Five Years of Celebrating the Italian Language

May 22, 2014

LBL 5 years blog

Buon Compleanno, La Bella Lingua!

In English a book that keeps selling long after publication is said to “have legs."  I like to think that LA BELLA LINGUA, which celebrates its fifth birthday this month, has sprouted wings (ali) that continue to carry it to new readers and to bring wonderful new people into my life.

Readers from Vancouver to Paris to Sydney to Singapore have shared tales about their love affairs with the world's most enchanting language.  An artist who lives on a remote farm in South Africa says that LA BELLA LINGUA inspires her lush paintings of Italian fountains and gardens. A Danish woman writes that my book stirred memories of buying Italian newspapers at the train station in Copenhagen as a girl and “chewing my way through them" because of her love for Italian parole (words).

In a scene straight out of Harry Potter, a Londoner describes pulling his rucksack from the luggage rack of a commuter train, “when 'plop!' something landed on the seat in front of me. Staring up at me was a bespectacled lady in a gondola. The words that caught my eye and proved to be my salvation were: 'tesoro mio!' (my treasure)–two words that have never rang so true.” He credits LA BELLA LINGUA with rekindling his “thirst, quest, obsession with learning Italian.”

A humanities professor in New York has a confession of his own: “It took me more than two months to read your book–essentially because I didn't want it to end. I kept it in my car, bringing it out when I stopped at a wine bar for a drink or a bite to eat. And now that I have finished–what am I to do?”

Although I had worried about how Italians would respond to a non-Italian writing about their beloved language, their enthusiasm has been heart-warming. A graduate student at the Università degli Studi di Macerata has written a 137-page thesis: La Bella Lingua di Dianne Hales: Una proposta di traduzione (A Proposal for Translation).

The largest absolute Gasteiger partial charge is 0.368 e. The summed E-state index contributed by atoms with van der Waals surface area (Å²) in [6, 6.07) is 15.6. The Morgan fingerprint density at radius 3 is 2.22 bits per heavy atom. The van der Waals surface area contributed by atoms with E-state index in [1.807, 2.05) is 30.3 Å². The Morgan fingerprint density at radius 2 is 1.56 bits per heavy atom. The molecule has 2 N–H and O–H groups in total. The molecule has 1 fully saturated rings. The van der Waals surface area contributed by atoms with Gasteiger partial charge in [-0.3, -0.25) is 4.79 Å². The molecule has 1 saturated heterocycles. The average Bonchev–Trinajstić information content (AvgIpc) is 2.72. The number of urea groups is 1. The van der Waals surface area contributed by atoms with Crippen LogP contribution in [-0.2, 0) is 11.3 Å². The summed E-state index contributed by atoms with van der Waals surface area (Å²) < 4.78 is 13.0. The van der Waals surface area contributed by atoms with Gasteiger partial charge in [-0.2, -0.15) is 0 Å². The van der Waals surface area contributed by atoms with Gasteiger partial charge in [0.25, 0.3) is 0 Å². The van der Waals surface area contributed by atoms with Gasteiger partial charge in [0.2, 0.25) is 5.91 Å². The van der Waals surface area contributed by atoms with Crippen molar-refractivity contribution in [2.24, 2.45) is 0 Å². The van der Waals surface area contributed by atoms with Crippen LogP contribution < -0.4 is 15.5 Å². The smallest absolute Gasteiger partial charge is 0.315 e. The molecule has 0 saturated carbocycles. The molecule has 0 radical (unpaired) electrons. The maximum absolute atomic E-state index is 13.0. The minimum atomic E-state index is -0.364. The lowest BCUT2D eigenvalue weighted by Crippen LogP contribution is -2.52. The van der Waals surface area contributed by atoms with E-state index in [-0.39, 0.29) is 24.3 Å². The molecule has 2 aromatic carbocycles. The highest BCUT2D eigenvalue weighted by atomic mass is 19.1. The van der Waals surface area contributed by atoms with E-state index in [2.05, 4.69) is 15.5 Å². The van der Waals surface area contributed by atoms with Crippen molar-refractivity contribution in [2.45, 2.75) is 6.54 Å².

Un giovane scrittore italiano (young Italian writer) felt compelled to thank me “per la passione e la preparazione e l'arguzia" (for the passion and preparation and wit) with which I described the language in which he writes.The greatest honor came when the President of Italy appointed me a Cavaliere dell'Ordine della Stella della Solidarietà Italiana (Knight of the Order of the Star of Italian Solidarity) in recognition of LA BELLA LINGUA as "an invaluable tool" for promoting  Italian. 

I credit the book’s enduring appeal, first and foremost, to its inspiration: la bella lingua italiana (the beautiful Italian language). It has been a joy to get to know teachers of Italian (my heroes!) around the country and to work with Italians on initiatives such as We Love Italian that promote their luscious language. 

I am grateful to all who have read LA BELLA LINGUA, follow my blog or visit my website–kindred spirits who share my love for Italy, its language, its culture and its people.

"A cent'anni!" (100 years!) Italians say to friends on their birthdays. What more could I wish for my libriccino (little book)? And I hope you are ready to welcome its sorellina (little sister)–MONA LISA: A Life Discovered—into your hearts this August.

Viva l'italiano!

Click below for a song that captures the love of Italians for their bella lingua:

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La Passione
Mona Lisa
La Bella Lingua